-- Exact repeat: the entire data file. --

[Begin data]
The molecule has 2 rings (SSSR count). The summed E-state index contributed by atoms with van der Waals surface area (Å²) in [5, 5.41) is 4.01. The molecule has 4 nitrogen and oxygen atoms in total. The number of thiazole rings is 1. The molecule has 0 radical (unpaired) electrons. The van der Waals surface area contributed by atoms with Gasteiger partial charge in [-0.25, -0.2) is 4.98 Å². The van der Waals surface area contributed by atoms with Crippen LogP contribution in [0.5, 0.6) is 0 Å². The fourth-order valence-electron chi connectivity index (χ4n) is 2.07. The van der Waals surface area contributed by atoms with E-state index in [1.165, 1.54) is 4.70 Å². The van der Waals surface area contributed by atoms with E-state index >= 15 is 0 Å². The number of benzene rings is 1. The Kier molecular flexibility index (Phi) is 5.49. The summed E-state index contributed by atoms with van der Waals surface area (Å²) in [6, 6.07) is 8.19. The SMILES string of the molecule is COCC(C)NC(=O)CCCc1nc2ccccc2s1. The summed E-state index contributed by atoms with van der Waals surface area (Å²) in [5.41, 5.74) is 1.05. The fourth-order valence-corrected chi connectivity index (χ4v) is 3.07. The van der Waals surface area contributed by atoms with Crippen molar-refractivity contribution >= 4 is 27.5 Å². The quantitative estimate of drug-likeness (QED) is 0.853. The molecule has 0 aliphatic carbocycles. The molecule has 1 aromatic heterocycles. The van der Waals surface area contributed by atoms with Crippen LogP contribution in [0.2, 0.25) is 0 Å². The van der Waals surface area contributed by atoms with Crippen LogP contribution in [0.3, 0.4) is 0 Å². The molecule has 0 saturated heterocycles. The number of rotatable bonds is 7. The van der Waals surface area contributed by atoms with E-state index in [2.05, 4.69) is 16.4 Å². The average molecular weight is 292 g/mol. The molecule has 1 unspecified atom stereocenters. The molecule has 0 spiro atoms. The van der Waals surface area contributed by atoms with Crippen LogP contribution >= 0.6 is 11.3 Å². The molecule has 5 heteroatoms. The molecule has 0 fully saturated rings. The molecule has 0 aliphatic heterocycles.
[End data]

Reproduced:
The molecule has 2 rings (SSSR count). The summed E-state index contributed by atoms with van der Waals surface area (Å²) in [5, 5.41) is 4.01. The molecule has 4 nitrogen and oxygen atoms in total. The number of thiazole rings is 1. The molecule has 0 radical (unpaired) electrons. The van der Waals surface area contributed by atoms with Gasteiger partial charge in [-0.25, -0.2) is 4.98 Å². The van der Waals surface area contributed by atoms with Crippen LogP contribution in [0.5, 0.6) is 0 Å². The fourth-order valence-electron chi connectivity index (χ4n) is 2.07. The van der Waals surface area contributed by atoms with E-state index in [1.165, 1.54) is 4.70 Å². The van der Waals surface area contributed by atoms with E-state index >= 15 is 0 Å². The number of benzene rings is 1. The Kier molecular flexibility index (Phi) is 5.49. The summed E-state index contributed by atoms with van der Waals surface area (Å²) in [6, 6.07) is 8.19. The SMILES string of the molecule is COCC(C)NC(=O)CCCc1nc2ccccc2s1. The summed E-state index contributed by atoms with van der Waals surface area (Å²) in [5.41, 5.74) is 1.05. The fourth-order valence-corrected chi connectivity index (χ4v) is 3.07. The van der Waals surface area contributed by atoms with Crippen molar-refractivity contribution >= 4 is 27.5 Å². The quantitative estimate of drug-likeness (QED) is 0.853. The molecule has 0 aliphatic carbocycles. The molecule has 1 aromatic heterocycles. The van der Waals surface area contributed by atoms with Crippen LogP contribution in [0.2, 0.25) is 0 Å². The van der Waals surface area contributed by atoms with Crippen LogP contribution in [0.3, 0.4) is 0 Å². The molecule has 0 saturated heterocycles. The number of rotatable bonds is 7. The van der Waals surface area contributed by atoms with E-state index in [2.05, 4.69) is 16.4 Å². The average molecular weight is 292 g/mol. The molecule has 1 unspecified atom stereocenters. The molecule has 0 spiro atoms. The van der Waals surface area contributed by atoms with Crippen LogP contribution >= 0.6 is 11.3 Å². The molecule has 5 heteroatoms. The molecule has 0 fully saturated rings. The molecule has 0 aliphatic heterocycles.